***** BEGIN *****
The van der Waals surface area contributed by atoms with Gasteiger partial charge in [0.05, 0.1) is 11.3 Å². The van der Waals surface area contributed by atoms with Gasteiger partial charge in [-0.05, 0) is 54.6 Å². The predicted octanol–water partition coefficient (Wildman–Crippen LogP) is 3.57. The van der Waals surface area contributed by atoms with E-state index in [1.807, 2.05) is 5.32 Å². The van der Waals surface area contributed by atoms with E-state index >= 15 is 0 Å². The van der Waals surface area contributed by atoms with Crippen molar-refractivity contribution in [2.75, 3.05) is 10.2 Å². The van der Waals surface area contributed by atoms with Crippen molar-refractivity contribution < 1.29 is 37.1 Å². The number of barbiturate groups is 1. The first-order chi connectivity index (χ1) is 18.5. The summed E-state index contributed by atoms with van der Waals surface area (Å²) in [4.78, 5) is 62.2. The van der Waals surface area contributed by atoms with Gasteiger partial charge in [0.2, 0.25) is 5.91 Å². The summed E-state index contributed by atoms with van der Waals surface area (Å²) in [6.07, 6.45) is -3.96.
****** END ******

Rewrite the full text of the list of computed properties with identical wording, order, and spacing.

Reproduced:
The van der Waals surface area contributed by atoms with Gasteiger partial charge in [0.05, 0.1) is 11.3 Å². The van der Waals surface area contributed by atoms with Gasteiger partial charge in [-0.05, 0) is 54.6 Å². The predicted octanol–water partition coefficient (Wildman–Crippen LogP) is 3.57. The van der Waals surface area contributed by atoms with E-state index in [1.807, 2.05) is 5.32 Å². The van der Waals surface area contributed by atoms with E-state index >= 15 is 0 Å². The van der Waals surface area contributed by atoms with Crippen molar-refractivity contribution in [2.75, 3.05) is 10.2 Å². The van der Waals surface area contributed by atoms with Crippen molar-refractivity contribution < 1.29 is 37.1 Å². The number of barbiturate groups is 1. The first-order chi connectivity index (χ1) is 18.5. The summed E-state index contributed by atoms with van der Waals surface area (Å²) in [4.78, 5) is 62.2. The van der Waals surface area contributed by atoms with Gasteiger partial charge in [0.2, 0.25) is 5.91 Å². The summed E-state index contributed by atoms with van der Waals surface area (Å²) in [6.07, 6.45) is -3.96.